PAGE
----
But sadly for those seeking certainty, those limits are all but impossible to neatly define. While some of the literature from New Zealand and the Northern Hemisphere suggests trout fishing (and even trout welfare) becomes problematic above 19C, in practice, higher temperatures are the norm on mainland Australian trout waters over summer. And as anyone regularly flyfishing over our summer months knows, the fishing at this time of year can be as good as it gets.
I’ve spent the better part of my angling life trying to unravel the trout/ temperature mess, and as they say, the more you know, the less you know! A few decades’ worth of detailed diary entries don’t help reconcile the supposed science with my experiences. In fact, at the extreme end, they occasionally show fishing mates and I catching trout in 25C water – even on dry flies. More typical are good catches, and good fishing, in water of 21 to 24C.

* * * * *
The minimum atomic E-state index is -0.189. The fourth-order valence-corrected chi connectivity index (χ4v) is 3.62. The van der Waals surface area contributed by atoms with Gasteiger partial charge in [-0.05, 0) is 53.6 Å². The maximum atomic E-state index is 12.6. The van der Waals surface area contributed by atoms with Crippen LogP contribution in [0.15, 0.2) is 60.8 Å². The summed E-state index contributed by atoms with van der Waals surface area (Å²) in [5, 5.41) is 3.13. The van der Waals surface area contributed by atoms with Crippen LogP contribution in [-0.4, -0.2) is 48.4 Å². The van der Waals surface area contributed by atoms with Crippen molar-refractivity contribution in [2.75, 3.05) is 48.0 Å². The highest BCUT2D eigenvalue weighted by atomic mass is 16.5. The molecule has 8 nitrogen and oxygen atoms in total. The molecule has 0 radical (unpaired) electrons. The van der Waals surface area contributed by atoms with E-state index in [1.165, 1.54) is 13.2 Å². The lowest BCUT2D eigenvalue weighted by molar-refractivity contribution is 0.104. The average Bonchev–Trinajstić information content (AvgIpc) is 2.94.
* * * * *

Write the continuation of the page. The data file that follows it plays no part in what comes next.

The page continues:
Why the disparity between the textbooks and my on-the-water experience? One explanation is, with wild trout having now spent 150 years in the Australian environment, it’s quite possible there’s been some local adaptation to heat. Secondly, some overseas studies show that gradual exposure to warming water can allow a degree of acclimatisation to otherwise inhospitable temperatures.